If you've spent enough time in the gold community, you might be under the impression that the most imminent threat to the average American isn't terrorism or unemployment, but rather gold confiscation. Starting with the fact that FDR confiscated gold during the last Great Depression, and continuing to the quite accurate forecast that we are headed into an even Greater Depression, unscrupulous coin dealers have been pushing investors to buy expensive "numismatic" or "collectible" coins that they claim would be protected from government seizure. The only problems are that the original motive for confiscation no longer applies and the "protection" offered by major coin dealers wouldn't actually help you keep your gold.
THE TYRANT'S ORDER
In 1933, President Roosevelt issued Executive Order 6102, prohibiting the private holding of gold and requiring US citizens to turn over their gold bullion or face a $10,000 fine ($167,700 in today's dollars) or 10 years imprisonment.
For private citizens, the order listed the following exemption:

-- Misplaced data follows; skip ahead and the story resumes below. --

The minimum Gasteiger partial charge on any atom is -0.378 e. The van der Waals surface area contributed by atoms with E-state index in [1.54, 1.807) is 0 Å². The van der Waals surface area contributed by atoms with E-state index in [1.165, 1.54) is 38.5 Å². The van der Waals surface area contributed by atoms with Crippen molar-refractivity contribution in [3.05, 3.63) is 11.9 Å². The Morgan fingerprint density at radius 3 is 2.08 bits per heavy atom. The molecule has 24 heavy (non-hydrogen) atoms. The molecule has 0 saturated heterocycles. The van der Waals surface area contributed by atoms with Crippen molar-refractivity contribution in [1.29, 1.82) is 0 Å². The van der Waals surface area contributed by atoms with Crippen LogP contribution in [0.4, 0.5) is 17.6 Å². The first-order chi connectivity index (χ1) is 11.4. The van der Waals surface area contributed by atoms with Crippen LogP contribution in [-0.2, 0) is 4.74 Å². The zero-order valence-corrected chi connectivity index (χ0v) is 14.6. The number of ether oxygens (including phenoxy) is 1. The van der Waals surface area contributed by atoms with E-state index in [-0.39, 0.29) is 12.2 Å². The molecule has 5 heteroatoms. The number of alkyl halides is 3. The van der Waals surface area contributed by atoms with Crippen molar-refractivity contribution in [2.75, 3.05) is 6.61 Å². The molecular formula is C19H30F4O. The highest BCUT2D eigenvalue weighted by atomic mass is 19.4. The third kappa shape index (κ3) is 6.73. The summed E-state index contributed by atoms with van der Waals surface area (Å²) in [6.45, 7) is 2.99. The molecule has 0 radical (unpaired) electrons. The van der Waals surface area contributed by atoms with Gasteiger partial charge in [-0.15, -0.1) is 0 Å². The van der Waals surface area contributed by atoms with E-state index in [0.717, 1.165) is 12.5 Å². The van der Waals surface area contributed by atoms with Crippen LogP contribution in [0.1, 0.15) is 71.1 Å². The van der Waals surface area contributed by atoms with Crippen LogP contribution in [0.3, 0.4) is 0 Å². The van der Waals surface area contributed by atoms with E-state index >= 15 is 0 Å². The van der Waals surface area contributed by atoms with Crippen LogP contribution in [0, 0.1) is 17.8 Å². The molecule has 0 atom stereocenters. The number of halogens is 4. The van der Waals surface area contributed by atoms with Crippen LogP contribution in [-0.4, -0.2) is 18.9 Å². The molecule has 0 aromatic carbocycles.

Gold coin and gold certificates in an amount not exceeding in the aggregate $100[about 5 troy ounces at that time]belonging to any one person; and gold coins having a recognized special value to collectors of rare and unusual coins.
Seizing on this "rare and unusual" language, many coin dealers try to convince unsuspecting customers that regular bullion coins are not safe, and that it is worthwhile to pay extra for "numismatic" or "collectible" coins that would be exempt from a Roosevelt-style confiscation.
CALL THE MYTHBUSTERS The reality is that almost all coins sold as "numismatic" or "collectible" by our competitors are really quite ordinary coins sold at high mark-ups to make these dealers extra profits. If we were in 1933, these coins would absolutely not fall under the definition of "rare and unusual."
True numismatics are extremely rare or one-of-a-kind coins that collectors purchase for their historical and aesthetic qualities. These coins might retail for $100,000, while only containing $1,400 worth of gold. Most dealers charge a huge premium, so the coin may have to appreciate 30-50% before the buyer can even hope to make a profit. It is a speculative endeavor, and one that is likely to get even riskier as the US descends further into economic depression.
True numismatic coins, like pieces of high art, do well in good times, when people are getting richer and adding to their collections. In bad times, collectors are forced to sell because they need cash. With many collectors in the same boat, prices plunge. Even if the value of the gold in the coin rises, the gold content is only a small fraction of the coin's value. Since premiums are contracting, the value of the coin falls. So, if you are buying gold due to fear of an economic collapse, you should buy bullion, not numismatics.